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Kiara's Amazing Travels

Magical Hampi

INDIA | Tuesday, 21 December 2010 | Views [701]

Hampi in three words : magical, impressive and memorable. A small town defined by its surrounding landscape of huge boulders and ancient architecture.  We spent our time there riding bicycles and ambling through the major sites at our own pace. The ancient temples individually were no more impressive than the previous ones we’ve seen, but combined with surroundings of lush palms and mysterious boulder formations, it became for us a mesmerising place. Definitely worth the long journey out of our way, it was Matt’s favourite stop in India and definitely up there on my list with Amritsar and Khajuraho.

In between walking and cycling throughout the area, we braved the apparently ‘crocodile infested’ and ‘whirlpool prone’ river on a slowly sinking contraption that the locals called a boat. Shaped like saucers and made from branches and tarp, the boats were used to transport not only people but also motorbikes across the water. We were slightly entertained and somewhat scared by the constant need to scoop out the water that seeped through the flimsy material. Luckily we arrived alive and unscathed on the other side only to fend off a pack of dogs that decided they didn’t like foreigners while we explored the local village.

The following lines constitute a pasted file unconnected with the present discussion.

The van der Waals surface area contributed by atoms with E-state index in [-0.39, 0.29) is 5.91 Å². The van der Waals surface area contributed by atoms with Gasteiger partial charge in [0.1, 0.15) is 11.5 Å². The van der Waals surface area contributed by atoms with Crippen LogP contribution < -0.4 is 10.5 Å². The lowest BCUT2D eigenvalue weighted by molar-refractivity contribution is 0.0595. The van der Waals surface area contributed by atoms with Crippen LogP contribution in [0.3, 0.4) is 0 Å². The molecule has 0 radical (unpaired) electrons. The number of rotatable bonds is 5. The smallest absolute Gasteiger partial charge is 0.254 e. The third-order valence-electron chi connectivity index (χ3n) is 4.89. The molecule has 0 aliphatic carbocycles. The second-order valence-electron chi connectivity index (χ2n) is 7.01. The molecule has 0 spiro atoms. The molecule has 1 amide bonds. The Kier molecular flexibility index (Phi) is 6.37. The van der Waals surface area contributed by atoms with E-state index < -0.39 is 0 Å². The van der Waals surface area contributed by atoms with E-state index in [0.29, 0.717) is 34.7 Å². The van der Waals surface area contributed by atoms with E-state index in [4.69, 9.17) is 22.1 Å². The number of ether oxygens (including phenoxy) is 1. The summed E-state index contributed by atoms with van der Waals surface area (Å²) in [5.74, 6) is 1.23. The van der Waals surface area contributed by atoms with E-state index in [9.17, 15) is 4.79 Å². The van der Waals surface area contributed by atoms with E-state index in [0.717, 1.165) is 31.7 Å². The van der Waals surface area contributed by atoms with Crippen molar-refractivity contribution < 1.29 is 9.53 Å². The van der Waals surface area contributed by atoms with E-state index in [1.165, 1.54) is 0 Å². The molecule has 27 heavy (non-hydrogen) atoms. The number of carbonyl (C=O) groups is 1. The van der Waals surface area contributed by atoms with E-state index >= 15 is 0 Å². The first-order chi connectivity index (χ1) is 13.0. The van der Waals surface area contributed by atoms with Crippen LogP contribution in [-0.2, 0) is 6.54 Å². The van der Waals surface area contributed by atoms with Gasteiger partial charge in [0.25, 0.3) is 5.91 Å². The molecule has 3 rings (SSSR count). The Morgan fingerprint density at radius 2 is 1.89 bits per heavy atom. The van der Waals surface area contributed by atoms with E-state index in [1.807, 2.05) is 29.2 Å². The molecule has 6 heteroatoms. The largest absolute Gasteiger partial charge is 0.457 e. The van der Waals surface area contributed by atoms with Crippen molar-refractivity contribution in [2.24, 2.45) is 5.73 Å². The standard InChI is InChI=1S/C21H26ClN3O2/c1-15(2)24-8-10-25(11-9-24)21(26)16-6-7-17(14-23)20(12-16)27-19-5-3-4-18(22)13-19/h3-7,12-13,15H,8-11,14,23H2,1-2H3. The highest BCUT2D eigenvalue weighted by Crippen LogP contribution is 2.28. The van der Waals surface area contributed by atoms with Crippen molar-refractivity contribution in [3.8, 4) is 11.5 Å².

Matt regained his celebrity status in Hampi and was constantly harassed for conversation and ‘one snaps’. Being generous and kind hearted he indulged most of these people with his charm and wit. However being idiotic and arrogant, he continues to believe that the women all wanted him and the men wanted to be him. I on the other hand was largely ignored unless someone wanted a photo of the good looking white man and his Indian girlfriend!!!


After enjoying some good food, feeding the monkeys bananas and buying  new books, we were on our way to Chennai, the last stop in India. Unfortunately Chennai left us with a sour taste in our mouths. We were severely ripped off by our rickshaw driver, it was constantly raining, we battled to fix our cancelled flight situation and our hotel lost power for much of the night. To top it off, our last rickshaw drive to the airport ended with us having to walk 300m in torrential rain because our driver failed to inform us that he couldn’t actually enter the airport. With sopping wet clothes and luggage, we were not happy that our tight asses hadn’t spent the extra $8 to get a taxi right to the door. We boarded our plane with good riddance to Chennai but with so many amazing experiences and memories from a country we will definitely return to.

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